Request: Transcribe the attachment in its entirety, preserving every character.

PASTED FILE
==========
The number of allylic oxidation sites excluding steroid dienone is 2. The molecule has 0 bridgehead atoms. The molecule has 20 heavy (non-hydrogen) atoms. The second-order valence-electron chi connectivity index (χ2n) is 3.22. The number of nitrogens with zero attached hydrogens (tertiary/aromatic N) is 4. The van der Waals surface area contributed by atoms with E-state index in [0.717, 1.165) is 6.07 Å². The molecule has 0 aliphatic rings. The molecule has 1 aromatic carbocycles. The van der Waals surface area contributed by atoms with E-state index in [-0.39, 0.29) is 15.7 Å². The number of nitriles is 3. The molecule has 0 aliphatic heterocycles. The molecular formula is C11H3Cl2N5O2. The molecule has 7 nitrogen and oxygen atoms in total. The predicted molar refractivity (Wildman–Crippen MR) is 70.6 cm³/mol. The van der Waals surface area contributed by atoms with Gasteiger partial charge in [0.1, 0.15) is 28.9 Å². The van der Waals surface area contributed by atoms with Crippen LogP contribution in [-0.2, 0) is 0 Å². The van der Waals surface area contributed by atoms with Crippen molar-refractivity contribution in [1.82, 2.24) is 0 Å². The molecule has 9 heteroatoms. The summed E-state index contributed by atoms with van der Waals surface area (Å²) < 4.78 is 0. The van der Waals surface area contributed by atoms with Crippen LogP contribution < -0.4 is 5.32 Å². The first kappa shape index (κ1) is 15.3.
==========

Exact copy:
The number of allylic oxidation sites excluding steroid dienone is 2. The molecule has 0 bridgehead atoms. The molecule has 20 heavy (non-hydrogen) atoms. The second-order valence-electron chi connectivity index (χ2n) is 3.22. The number of nitrogens with zero attached hydrogens (tertiary/aromatic N) is 4. The van der Waals surface area contributed by atoms with E-state index in [0.717, 1.165) is 6.07 Å². The molecule has 0 aliphatic rings. The molecule has 1 aromatic carbocycles. The van der Waals surface area contributed by atoms with E-state index in [-0.39, 0.29) is 15.7 Å². The number of nitriles is 3. The molecule has 0 aliphatic heterocycles. The molecular formula is C11H3Cl2N5O2. The molecule has 7 nitrogen and oxygen atoms in total. The predicted molar refractivity (Wildman–Crippen MR) is 70.6 cm³/mol. The van der Waals surface area contributed by atoms with Gasteiger partial charge in [0.1, 0.15) is 28.9 Å². The van der Waals surface area contributed by atoms with Crippen LogP contribution in [-0.2, 0) is 0 Å². The van der Waals surface area contributed by atoms with Crippen molar-refractivity contribution in [1.82, 2.24) is 0 Å². The molecule has 9 heteroatoms. The summed E-state index contributed by atoms with van der Waals surface area (Å²) < 4.78 is 0. The van der Waals surface area contributed by atoms with Crippen LogP contribution < -0.4 is 5.32 Å². The first kappa shape index (κ1) is 15.3.